Ancient Egypt during the reign of the pharaohs is once again the setting for Lynda S. Robinson's masterfully detailed series
featuring Lord Meren, the god-king's chief protector and investigator. Here the author takes a little-known incident from the 14th century B.C., when Pharaoh Akhenhaten, husband of Nefertiti, commanded the disestablishment of Amun, Egypt's chief deity, and his powerful priesthood. Meren is commanded by the young Pharaoh Tutankhamun--who undid Akhenhaten's work and revived the worship of Amun--to investigate the mysterious circumstances surrounding Nefertiti's untimely demise.
Aided by the beautiful Anath, Meren sets out to discover who poisoned the beautiful queen, beloved by her stepson Tutankhamun. But uncovering the conspiracy behind Nefertiti's death leads Meren to discover treachery much closer to home than he ever imagined and imperils this complex and compassionate investigator's own beloved son and daughter. This is Meren's sixth outing, and like Robinson's previous Meren books, it brings ancient history to breathtaking life, bolstered as it is by solid research, intelligent writing, and a command of the craft of storytelling. --Jane Adams
From Publishers Weekly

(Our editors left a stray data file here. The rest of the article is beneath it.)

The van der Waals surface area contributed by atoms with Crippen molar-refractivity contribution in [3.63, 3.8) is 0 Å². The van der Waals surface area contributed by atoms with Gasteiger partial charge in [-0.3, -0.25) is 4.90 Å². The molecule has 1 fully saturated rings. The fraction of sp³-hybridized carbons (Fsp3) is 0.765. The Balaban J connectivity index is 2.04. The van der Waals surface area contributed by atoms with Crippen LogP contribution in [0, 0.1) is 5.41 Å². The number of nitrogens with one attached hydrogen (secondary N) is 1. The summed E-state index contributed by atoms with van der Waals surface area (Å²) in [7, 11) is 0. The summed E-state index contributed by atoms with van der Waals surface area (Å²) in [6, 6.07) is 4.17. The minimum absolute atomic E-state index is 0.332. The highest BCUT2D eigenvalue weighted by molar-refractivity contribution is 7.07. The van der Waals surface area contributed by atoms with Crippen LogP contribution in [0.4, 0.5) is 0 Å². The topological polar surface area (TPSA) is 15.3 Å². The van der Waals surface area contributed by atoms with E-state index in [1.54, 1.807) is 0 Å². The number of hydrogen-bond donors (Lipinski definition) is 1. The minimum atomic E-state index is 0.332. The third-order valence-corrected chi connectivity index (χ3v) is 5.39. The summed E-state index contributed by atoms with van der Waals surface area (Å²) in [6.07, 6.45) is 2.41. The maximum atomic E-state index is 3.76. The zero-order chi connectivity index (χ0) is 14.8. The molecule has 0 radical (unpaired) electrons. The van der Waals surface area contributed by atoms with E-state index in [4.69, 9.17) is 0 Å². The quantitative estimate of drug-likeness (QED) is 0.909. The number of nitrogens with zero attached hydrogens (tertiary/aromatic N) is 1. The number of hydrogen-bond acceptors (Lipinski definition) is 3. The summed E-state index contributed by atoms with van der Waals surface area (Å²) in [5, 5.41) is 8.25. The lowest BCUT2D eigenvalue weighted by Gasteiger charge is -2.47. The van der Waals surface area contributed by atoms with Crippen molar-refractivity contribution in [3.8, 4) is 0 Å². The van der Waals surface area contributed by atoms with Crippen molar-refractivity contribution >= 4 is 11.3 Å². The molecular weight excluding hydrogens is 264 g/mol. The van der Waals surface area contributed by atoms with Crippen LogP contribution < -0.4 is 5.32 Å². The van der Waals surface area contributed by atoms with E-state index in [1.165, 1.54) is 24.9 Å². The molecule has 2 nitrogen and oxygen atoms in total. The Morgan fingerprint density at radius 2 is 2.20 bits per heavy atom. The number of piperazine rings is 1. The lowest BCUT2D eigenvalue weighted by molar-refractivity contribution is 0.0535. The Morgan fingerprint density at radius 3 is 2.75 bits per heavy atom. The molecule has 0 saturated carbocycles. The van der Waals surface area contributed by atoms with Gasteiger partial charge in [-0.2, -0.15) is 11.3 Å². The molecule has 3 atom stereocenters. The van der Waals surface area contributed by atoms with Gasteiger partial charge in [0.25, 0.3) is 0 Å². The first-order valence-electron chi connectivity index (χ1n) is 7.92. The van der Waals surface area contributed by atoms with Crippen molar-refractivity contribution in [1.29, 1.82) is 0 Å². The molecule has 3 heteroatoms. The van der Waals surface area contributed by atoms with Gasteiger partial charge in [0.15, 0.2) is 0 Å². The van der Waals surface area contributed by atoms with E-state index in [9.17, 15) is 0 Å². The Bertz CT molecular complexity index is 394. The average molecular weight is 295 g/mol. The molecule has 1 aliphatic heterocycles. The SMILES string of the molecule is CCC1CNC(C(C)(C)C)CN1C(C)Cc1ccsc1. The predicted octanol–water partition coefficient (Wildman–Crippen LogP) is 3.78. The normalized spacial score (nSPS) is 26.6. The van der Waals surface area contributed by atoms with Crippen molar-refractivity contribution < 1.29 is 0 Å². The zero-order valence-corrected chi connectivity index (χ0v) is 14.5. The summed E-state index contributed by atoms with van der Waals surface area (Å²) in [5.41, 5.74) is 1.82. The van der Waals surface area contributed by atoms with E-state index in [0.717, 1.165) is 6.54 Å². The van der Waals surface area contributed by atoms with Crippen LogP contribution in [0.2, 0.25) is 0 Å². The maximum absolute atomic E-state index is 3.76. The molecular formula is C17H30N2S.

In her sixth masterful historical mystery set in ancient Egypt (Murder in the Place of Anubis; Murder at the God's Gate; etc.), Robinson presents a tantalizing what-if scenario. The story opens in the fifth year of the reign of the pharaoh Tutankhamun. The previous pharaoh, Akhenaten, the heretic king, forced the people of Egypt to abandon the worship of their ancient gods, especially Amun, in favor of a minor sun god, Aten. He moved the royal court from Memphis and Thebes to found a new city, Horizon of Aten. Tutankhamun, in an attempt to restore the old ways, once again worships Amun and has moved the court back to Memphis. Historically, Akhenaten's wife, the beautiful Nefertiti, mysteriously disappeared from the monuments and royal correspondence after the 12th year of Akhenaten's reign. In an imaginative twist, royal adviser Lord Meren discovers that, contrary to rumor, Queen Nefertiti died not of the plague but was poisoned. To give the pharaoh peace of mind, Meren determines to discover the murderer. Enlisting the help of Anath, a seductive female spy known as the Eyes of Babylon, he sets out on a dangerous quest for the truth that will threaten not only his life but also the lives of his family. With a seamless blend of fact and fiction, the author makes ancient places and historical figures seem extraordinarily real. A compelling story does the rest to keep the reader hooked. (June
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